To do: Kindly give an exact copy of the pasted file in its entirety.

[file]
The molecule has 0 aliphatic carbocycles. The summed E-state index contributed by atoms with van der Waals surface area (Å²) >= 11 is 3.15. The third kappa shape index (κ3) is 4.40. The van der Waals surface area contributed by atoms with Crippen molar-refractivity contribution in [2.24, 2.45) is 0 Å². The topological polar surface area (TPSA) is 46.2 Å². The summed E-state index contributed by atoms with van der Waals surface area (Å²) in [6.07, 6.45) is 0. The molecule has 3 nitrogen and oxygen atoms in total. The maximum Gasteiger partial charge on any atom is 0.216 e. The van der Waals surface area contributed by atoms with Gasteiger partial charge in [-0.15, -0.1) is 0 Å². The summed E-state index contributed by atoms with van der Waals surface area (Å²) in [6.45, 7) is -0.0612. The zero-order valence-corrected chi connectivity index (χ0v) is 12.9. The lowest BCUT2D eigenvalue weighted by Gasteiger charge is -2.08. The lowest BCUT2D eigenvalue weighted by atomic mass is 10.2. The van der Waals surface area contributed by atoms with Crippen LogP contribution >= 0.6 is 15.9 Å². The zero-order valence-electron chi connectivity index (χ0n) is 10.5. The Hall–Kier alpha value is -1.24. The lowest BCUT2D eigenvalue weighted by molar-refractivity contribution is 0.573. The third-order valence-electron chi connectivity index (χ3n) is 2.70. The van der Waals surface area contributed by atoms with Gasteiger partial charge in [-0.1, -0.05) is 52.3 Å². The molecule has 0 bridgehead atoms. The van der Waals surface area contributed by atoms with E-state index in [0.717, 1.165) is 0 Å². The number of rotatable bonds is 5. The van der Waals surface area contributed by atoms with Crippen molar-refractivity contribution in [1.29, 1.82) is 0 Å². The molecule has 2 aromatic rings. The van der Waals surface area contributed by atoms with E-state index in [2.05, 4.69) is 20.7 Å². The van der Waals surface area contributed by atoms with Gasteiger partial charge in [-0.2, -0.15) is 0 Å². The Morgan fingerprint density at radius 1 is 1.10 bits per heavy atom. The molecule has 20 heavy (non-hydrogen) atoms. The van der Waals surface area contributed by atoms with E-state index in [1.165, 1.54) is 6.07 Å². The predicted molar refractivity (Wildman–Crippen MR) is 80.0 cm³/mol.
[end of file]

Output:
The molecule has 0 aliphatic carbocycles. The summed E-state index contributed by atoms with van der Waals surface area (Å²) >= 11 is 3.15. The third kappa shape index (κ3) is 4.40. The van der Waals surface area contributed by atoms with Crippen molar-refractivity contribution in [2.24, 2.45) is 0 Å². The topological polar surface area (TPSA) is 46.2 Å². The summed E-state index contributed by atoms with van der Waals surface area (Å²) in [6.07, 6.45) is 0. The molecule has 3 nitrogen and oxygen atoms in total. The maximum Gasteiger partial charge on any atom is 0.216 e. The van der Waals surface area contributed by atoms with Gasteiger partial charge in [-0.15, -0.1) is 0 Å². The summed E-state index contributed by atoms with van der Waals surface area (Å²) in [6.45, 7) is -0.0612. The zero-order valence-corrected chi connectivity index (χ0v) is 12.9. The lowest BCUT2D eigenvalue weighted by Gasteiger charge is -2.08. The lowest BCUT2D eigenvalue weighted by atomic mass is 10.2. The van der Waals surface area contributed by atoms with Crippen LogP contribution >= 0.6 is 15.9 Å². The zero-order valence-electron chi connectivity index (χ0n) is 10.5. The Hall–Kier alpha value is -1.24. The lowest BCUT2D eigenvalue weighted by molar-refractivity contribution is 0.573. The third-order valence-electron chi connectivity index (χ3n) is 2.70. The van der Waals surface area contributed by atoms with Gasteiger partial charge in [-0.1, -0.05) is 52.3 Å². The molecule has 0 bridgehead atoms. The van der Waals surface area contributed by atoms with E-state index in [0.717, 1.165) is 0 Å². The number of rotatable bonds is 5. The van der Waals surface area contributed by atoms with Crippen molar-refractivity contribution in [1.29, 1.82) is 0 Å². The molecule has 2 aromatic rings. The van der Waals surface area contributed by atoms with E-state index in [2.05, 4.69) is 20.7 Å². The van der Waals surface area contributed by atoms with Gasteiger partial charge in [-0.2, -0.15) is 0 Å². The Morgan fingerprint density at radius 1 is 1.10 bits per heavy atom. The molecule has 20 heavy (non-hydrogen) atoms. The van der Waals surface area contributed by atoms with E-state index in [1.165, 1.54) is 6.07 Å². The predicted molar refractivity (Wildman–Crippen MR) is 80.0 cm³/mol.